Breiðamerkursandur diamond beach, Iceland

Blocks of ice on black sand, sea and pink sky in the background
Photo by Giuseppe Milo via Wikimedia

This glittering Icelandic beach looks as if it was made of glass as well, but this time, nothing is artificial: it’s just covered in ice! Jökulsárlón glacial lagoon is located south of Vatnajökull glacier, the largest one in Europe, within Iceland’s main national park. From the glacier, icebergs drift through the lagoon and wash up on Breiðamerkursandur black volcanic beach, covering it like a diamond blanket on a black velvet bed. This dazzling and alluring sight is unique in the whole world. If you visit this mystical place in winter, with a little luck you will be able to see it lit by the northern lights: an unforgettable, dream-like view.

Purple: Pfeiffer beach, California

Purple beach and sea, at sunset, the last picture of the most colourful beaches
Photo by Robert Brett via Wikimedia

Pfeiffer Beach, on the Big Sur coast, in California, is the only one in the world to boast purple-coloured sand. It owes this delightful hue, especially visible after storms, to the manganese garnet crystals from the surrounding hills being eroded and deposited on the shore. The best time to marvel at this magnificent place is at sunset, when the waves and the beach are refulgent, shining in hundreds of incredible shades, from silver to coral red and violet.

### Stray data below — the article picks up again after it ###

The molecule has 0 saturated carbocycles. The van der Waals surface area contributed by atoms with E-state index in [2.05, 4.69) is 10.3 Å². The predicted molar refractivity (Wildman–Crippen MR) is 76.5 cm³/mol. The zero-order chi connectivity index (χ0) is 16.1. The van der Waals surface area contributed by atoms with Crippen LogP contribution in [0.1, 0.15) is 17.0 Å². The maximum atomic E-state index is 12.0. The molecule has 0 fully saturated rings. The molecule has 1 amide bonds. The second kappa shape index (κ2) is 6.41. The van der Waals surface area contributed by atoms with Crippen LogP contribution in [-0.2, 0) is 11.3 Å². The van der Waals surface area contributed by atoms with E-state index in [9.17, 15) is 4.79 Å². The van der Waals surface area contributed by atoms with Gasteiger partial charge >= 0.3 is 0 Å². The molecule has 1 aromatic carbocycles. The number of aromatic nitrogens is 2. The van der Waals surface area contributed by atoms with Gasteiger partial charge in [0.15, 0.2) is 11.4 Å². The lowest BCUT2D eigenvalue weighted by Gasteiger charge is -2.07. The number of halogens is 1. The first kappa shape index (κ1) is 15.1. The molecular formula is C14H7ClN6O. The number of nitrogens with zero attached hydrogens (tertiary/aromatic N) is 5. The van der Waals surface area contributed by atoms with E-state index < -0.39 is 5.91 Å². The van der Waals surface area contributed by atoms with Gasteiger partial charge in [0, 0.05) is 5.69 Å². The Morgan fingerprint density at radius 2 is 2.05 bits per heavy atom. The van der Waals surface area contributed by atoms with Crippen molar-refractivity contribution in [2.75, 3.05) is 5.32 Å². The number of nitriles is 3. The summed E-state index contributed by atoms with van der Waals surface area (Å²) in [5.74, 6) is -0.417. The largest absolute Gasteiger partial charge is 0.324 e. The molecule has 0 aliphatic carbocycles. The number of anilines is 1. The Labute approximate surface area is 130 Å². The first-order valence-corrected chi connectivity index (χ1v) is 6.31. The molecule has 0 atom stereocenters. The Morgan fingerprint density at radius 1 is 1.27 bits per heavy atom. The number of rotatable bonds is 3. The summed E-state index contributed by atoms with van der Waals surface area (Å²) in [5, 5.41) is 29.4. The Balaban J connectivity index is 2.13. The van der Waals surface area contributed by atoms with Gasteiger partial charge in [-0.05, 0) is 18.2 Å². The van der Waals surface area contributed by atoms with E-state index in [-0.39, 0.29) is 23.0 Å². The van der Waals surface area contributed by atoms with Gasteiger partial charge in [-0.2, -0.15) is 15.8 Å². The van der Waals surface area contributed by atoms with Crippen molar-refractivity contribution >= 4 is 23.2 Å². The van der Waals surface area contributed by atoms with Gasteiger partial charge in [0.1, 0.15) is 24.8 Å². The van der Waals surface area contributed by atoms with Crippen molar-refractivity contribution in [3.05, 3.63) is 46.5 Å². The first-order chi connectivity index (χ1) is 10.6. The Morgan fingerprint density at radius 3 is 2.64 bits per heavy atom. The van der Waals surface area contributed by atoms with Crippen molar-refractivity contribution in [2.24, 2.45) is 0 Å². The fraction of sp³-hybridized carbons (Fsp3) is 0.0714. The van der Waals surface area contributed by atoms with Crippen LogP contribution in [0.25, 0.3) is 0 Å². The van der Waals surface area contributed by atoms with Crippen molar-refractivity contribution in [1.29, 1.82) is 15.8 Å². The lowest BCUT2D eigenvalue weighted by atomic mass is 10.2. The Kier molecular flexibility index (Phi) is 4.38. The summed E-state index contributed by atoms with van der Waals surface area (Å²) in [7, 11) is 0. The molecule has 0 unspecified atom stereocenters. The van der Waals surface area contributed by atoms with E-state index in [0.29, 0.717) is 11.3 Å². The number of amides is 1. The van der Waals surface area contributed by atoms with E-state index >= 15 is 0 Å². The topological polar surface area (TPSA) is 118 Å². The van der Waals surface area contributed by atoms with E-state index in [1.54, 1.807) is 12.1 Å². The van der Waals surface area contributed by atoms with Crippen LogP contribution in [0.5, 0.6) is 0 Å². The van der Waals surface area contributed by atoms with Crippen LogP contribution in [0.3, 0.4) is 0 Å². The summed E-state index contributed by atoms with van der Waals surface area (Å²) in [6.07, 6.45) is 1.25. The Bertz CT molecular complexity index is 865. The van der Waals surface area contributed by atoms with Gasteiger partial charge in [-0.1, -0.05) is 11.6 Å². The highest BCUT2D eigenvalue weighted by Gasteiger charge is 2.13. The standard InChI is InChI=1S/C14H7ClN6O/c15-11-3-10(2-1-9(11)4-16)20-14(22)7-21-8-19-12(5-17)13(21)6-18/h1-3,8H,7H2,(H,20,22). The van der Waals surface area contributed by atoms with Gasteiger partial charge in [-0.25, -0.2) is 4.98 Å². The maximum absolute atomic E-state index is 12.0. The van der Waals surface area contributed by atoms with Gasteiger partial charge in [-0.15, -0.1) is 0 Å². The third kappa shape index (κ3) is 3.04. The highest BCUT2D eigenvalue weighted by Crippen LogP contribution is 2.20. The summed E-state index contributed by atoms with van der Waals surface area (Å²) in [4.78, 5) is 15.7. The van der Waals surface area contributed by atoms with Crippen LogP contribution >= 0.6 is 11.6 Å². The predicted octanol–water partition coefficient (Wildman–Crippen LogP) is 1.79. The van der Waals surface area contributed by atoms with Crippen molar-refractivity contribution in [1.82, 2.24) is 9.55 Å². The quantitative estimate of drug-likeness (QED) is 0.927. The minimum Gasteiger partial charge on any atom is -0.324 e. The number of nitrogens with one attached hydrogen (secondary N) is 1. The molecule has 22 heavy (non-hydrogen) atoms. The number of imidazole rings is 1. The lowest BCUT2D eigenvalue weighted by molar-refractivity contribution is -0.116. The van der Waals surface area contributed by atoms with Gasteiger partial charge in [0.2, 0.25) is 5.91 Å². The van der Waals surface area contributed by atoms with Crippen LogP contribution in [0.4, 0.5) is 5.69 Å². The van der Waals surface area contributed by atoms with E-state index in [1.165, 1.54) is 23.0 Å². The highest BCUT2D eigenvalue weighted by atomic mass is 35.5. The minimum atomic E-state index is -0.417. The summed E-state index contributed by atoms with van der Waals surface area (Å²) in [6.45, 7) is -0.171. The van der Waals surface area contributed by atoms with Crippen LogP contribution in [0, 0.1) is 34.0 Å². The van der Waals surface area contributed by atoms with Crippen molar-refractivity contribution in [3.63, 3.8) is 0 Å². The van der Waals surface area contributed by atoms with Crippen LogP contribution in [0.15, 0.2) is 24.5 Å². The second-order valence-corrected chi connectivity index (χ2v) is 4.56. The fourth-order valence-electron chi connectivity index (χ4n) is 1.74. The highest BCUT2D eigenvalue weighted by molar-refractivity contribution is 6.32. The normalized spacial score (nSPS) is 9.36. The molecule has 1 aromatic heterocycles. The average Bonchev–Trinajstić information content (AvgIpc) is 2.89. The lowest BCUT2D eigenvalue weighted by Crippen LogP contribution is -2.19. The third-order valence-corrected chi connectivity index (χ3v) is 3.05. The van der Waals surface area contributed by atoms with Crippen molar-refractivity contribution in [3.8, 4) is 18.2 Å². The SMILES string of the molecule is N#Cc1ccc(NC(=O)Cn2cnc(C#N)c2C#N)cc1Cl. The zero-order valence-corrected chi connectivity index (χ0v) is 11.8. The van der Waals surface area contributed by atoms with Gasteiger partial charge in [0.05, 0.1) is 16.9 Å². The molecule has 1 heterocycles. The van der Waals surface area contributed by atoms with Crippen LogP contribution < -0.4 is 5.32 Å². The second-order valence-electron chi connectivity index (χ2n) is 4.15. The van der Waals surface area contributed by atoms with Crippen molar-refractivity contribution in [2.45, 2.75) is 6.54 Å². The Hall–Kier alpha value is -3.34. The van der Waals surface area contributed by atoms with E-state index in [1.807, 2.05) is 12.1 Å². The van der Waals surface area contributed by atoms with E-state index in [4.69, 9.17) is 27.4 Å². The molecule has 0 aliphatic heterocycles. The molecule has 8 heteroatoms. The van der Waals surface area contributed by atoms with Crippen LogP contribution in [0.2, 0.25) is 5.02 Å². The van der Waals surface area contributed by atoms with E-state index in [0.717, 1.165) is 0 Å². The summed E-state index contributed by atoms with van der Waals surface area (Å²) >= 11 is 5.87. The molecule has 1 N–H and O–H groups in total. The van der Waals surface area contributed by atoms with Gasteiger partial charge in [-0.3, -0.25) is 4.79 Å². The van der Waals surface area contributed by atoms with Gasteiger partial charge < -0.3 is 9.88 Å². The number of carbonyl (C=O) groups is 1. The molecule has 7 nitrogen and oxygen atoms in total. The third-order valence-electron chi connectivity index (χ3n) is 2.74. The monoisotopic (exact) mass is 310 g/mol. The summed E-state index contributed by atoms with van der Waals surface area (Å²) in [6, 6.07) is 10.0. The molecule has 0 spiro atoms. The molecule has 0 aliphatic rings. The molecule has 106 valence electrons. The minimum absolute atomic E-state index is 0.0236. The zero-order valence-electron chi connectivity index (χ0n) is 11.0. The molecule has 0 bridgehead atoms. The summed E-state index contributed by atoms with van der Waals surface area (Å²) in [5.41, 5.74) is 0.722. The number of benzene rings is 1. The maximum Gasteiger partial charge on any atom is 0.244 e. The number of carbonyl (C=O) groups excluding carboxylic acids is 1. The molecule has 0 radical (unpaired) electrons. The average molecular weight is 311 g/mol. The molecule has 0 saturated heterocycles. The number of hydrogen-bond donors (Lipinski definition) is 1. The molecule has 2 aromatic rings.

Vaadhoo sea of stars, Maldives

The last breath-taking beach is on the island of Vaadhoo, in the Maldives. What makes this beach so special is the fascinating phenomenon of phytoplankton’s nocturnal bioluminescence. These microorganisms glow in the dark because of certain chemical reactions, glimmering in the water like stars. This is where sky and sea blend together, in a magical blur of blasting light, worthy of a movie’s visual effects, but all natural.

Once again, nature surprises us, presenting us with remarkable and unforgettable gifts of unbelievable beauty that leave us speechless. So, are you ready to dive into the rainbow of these natural wonders? Let us know which of the most colourful beaches in the world you love the most!

Cover image: Photo by Fezbot2000 via Unsplash

Author: Vittoria Sassi

I'm Vittoria, a 20-year-old based in Emilia-Romagna, Italy. I'm addicted to all the languages and cuisines of the world, but above all I love animals, and I believe it's our duty to protect and respect them. My dream is to see, one day, an even more beautiful world, thriving in fairness and harmony.